The day of the second phone interview found me nervous again. This time the call came as scheduled and we got started promptly (there's no "so tell me about yourself..." in these interviews). A few of the questions focused on testing and required me to list as many components of various QA-related documents as I could. I did what I could from memory. The coding question focused on creating a small utility to perform a certain task in Linux.
I chose Python as the language and set about creating the function. I felt there was plenty of room for optimization and making the program more robust, but time was passing quickly. I noted some improvements and we moved on.
One of the final questions involved writing a somewhat well-known algorithm. As it turned out, he didn't expect me to actually implement the whole thing, but some prior experience with the topic provided the opportunity.
You hope for times like these--it can just as easily go the other way. Or it feels like it can.
He told me he was surprised we got through two coding questions in the allotted time. My other answers felt reasonable, but by no means exhaustive. I openly questioned some of them to myself. Still, having surprised the interviewer left me feeling pretty good. (You must know that I once had a 3-minute interview with Microsoft at Georgia Tech in which I failed to write a function that could determine what type of triangle was passed in. I couldn't remember "scalene" and fumbled with finding a quick rule to make sure a triangle was valid. I was curtly kicked to the door. I laughed to myself at how bad it went; three minutes. I didn't even have time to talk to him about the RSS reader I wrote in C#)
Three days later I got an email with the subject "Google - Onsite Interview Requested". I started to feel a lot more confident--maybe the new hiring process had something to do with it, and maybe the on-site interviews would be about the same as what I had already been through.
As for the probability of being invited on-site, I browsed for some data, more curious than ever about the process. From Joel's essay and a Microsoft recruiting blog I discovered that a "good" hiring rate is 1 per 3 invited on-site. I also knew that Google hired about 17 new people per day, meaning that about 51 candidates interviewed per day. From a Joel on Software forum post, it appeared that Google received about 1,500 resumes per day. My estimate was that about 3.4% of applicants made it on-site.
I worked with the recruiters and set the trip up. They reserved a hotel for two nights, a nice thing to do since I don't fly out of a major hub. They also reserved a rental car, though I had the option of using taxis. After I confirmed the airline tickets and the date, I had about two and a half weeks of waiting.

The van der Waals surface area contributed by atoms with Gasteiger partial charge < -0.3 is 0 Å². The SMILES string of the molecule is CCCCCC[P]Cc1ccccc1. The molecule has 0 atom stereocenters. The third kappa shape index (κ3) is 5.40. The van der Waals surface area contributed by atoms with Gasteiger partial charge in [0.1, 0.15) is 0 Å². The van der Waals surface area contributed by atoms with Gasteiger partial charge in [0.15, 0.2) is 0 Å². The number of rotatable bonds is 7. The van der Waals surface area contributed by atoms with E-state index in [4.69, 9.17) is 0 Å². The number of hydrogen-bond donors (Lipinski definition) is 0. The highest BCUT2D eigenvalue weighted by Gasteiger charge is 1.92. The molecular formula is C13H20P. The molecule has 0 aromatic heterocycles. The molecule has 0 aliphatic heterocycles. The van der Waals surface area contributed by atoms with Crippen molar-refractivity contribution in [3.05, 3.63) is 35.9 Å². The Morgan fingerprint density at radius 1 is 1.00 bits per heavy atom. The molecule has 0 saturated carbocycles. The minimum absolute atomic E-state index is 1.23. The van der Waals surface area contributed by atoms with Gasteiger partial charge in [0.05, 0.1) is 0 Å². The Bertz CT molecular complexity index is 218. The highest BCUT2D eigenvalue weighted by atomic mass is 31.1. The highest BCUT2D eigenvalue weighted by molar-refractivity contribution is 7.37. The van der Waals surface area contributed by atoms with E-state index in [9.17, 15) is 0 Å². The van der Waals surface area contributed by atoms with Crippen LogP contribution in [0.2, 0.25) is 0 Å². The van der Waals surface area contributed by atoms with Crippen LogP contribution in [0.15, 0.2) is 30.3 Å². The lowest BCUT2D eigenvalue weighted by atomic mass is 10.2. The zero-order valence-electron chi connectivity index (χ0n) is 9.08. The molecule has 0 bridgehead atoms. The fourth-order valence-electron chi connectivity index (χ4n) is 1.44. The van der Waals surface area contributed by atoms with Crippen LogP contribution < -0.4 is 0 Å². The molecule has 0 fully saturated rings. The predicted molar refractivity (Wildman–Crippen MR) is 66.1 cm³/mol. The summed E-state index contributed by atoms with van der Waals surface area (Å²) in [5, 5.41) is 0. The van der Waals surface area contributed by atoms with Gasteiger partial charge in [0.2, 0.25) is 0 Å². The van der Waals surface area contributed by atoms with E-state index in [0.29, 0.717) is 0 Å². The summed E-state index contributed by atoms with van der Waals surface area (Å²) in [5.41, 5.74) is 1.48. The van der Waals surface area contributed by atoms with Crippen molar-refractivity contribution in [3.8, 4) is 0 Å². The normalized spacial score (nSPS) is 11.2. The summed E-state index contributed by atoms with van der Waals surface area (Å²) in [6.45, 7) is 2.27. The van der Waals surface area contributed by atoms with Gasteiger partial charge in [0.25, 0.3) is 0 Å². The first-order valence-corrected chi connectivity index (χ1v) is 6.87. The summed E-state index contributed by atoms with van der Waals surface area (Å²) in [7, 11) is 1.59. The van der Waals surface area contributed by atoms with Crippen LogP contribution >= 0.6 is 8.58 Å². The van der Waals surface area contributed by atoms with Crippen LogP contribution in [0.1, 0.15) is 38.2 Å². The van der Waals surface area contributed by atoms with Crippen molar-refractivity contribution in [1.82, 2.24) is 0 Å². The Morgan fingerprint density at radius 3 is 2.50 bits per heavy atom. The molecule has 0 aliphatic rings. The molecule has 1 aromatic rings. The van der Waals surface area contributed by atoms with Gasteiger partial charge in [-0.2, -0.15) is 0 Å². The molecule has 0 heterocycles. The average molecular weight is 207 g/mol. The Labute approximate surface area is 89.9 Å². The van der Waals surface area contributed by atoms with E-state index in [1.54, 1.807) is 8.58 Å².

On the day of my flight, I arrived in San Jose at around 8:00 PM. I made my way to the rental car desk and found my way to my Saturn. It was dark and I had only a previously printed Google Map to get me to the Hotel Avante in Mountain View. As I pulled out of the rental lot, a car sped by and nearly took the front end of my car off. You could only turn left and the view to the right was obscured by a concrete barrier. Whatever. I bolted out and looked for the highway signs. It took all of about two minutes to miss my turn. Raindrops hindered me. I kept going with a determination to turn around and catch my turn again. It wasn't possible. Instead I ended up on some other highway, mostly devoid of traffic. I decided to just drive and find the highway at some other junction, which I did a couple miles down the road.
When I arrived at the hotel the guy behind the counter asked me for my name. He typed it in and pulled up some information. "Ahh, representing Google!" I smiled at the knowledge that I was representin' up in Mountain View at this late hour. He typed some more and informed me that I would have to settle for an upgraded room. "Not a bad sign, is it!?" he told me and wished me luck as he handed me the key. The room was nicely decorated. I settled in, called Michelle, and set up my computer on the desk, which had puzzles and brainy toys embedded in it. Notepads were placed beside the bed, just in case I had important realizations that woke me. I appreciated that, but they proved to be of little use. For Ze Frank fans, rest assured: each room has a bonnet de douche for your use. Knowledge wants to watch. The morning of the interview, I left an hour early, around 9am. It didn't take long to get to Amphitheatre Parkway, and soon I was passing clean, white office signs with the bright Google logo. Interesting people were emerging from cars, from the trees, the ground, crossing streets and making their way to work. Google seems to own most of the buildings along this road.
I parked outside Building 40 after being guided by a security guy that checks all the cars entering the parking lot. I had heard parking was hard to find, but here I was right outside the building. I had time to burn.
A steady stream of big black shuttle buses rolled in and dropped off the commuters from San Francisco. I had read about this. I always pictured little shuttles like those at airports though. Not shiny black bus limos with tinted windows.
stay tuned for part III (but we know how this ends...)